How to Charge the Fusion Core

Opel Grandland X Hybrid4: How to charge the plug-in hybrid

Whoever turns on the television rarely knows how the device works, and only physicists can explain the thermodynamic Otto cycle in the engine. You don't have to know everything that's going on in the car, but sometimes it's interesting. At the driving event for the Opel Grandland X plug-in hybrid, we learned a few such details that we want to share with you. It's about charging the Grandland X Hybrid4.

More about the Grandland X PHEV:

The Opel Grandland X Hybrid4 has a type 2 charging connection, not a CCS port. This means that the Grandland X cannot be charged with direct current. The two thick pins under the seven-pin type 2 connector are missing.

Type 2 connection of the Grandland
CCS connection of the Corsa-e

Only 1.8 kW charging power is possible at a normally fused Schuko household socket. The corresponding mode 2 charging cable is included as standard with the Grandland X plug-in hybrid. This means that charging the Grandland X's 13.2 kWh batteries takes a little longer than seven hours. For so-calledSnore loader that's enough. This is what the good-humored specialist sometimes calls people who charge overnight.

It is faster to use a reinforced socket. At a Green-UpSocket, the battery is full in four hours. The standard onboard charger of the Grandland X makes this possible, because it offers a charging power of 3.7 kW. But you should probably order a suitable mode 2 cable, because the standard cable is only sufficient for 1.8 kW. A universal charging cable (up to 22 kW, three-phase) costs 720 euros according to the price list.

The is recommended for anyone who wants to drive electrically as often as possible optional onboard charger with 7.4 kW. It costs 500 euros extra. This means that charging takes less than two hours. However, this charging capacity is only achieved with a 22 kW column or 22 kW wallbox, as can be seen in the price list.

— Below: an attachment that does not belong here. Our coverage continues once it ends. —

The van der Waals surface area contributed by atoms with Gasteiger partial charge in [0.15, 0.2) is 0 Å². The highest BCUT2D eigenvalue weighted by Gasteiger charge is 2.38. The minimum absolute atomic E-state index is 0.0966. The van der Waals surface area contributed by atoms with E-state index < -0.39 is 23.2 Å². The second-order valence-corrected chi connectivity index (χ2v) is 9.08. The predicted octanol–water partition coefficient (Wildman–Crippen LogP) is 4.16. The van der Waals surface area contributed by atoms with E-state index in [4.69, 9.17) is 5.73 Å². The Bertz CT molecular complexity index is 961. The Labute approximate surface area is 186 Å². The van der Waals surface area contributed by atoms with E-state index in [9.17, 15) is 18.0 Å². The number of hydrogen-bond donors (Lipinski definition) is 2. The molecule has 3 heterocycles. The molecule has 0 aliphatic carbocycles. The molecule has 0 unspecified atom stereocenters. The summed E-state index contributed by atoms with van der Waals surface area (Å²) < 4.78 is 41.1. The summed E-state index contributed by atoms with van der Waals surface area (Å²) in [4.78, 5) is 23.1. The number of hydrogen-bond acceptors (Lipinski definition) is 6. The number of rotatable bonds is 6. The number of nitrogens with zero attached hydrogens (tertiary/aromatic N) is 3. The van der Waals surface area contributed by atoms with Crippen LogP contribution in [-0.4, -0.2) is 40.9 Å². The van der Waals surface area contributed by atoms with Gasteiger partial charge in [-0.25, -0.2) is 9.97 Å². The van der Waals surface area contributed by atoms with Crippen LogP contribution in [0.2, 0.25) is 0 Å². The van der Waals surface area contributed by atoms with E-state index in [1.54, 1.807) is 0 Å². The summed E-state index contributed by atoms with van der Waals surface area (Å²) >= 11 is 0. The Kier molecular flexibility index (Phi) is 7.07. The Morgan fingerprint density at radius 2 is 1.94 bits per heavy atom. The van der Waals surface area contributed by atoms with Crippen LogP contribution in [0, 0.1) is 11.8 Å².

Mathias Reinartz, Director of Electromobility at Opel, explains how this comes about. For example, if you have an 11 kW wallbox, it is three-phase in Germany, so you have three power lines (plus "earth"). The Grandland uses only one of these three phases. Since only all three phases of the 22 kW column add up to 11 kW, you only get a maximum of 3.7 kW with one phase (11 divided by 3). Only with three-phase 22 kW you get 7.4 kW with single-phase charging. VoilĂ .

Another possibility to achieve the maximum charging power of 7.4 kW would be a single-phase wallbox with 7.4 kW. That is not offered by Opel, says Reinartz, but there is.

Most private electricity connections have 11 kW, explains Reinartz. This is because in Germany a 22 kW connection is only allowed with the consent of the electricity supplier. The 7.4 kW of the optional charger cannot be used at all on an 11 kW wallbox.

Then why should you order the 7.4 kW charger at all? Well because most of public 22 kW charging stations offer. According to Reinartz, this will also apply to the charging stations that the common food discounters (Aldi, Lidl & Co.) Want to install in their parking lots soon. "That's why I would definitely order the 7.4 kW charger," says Reinartz.

Picture gallery: Opel Grandland X Hybrid (2020)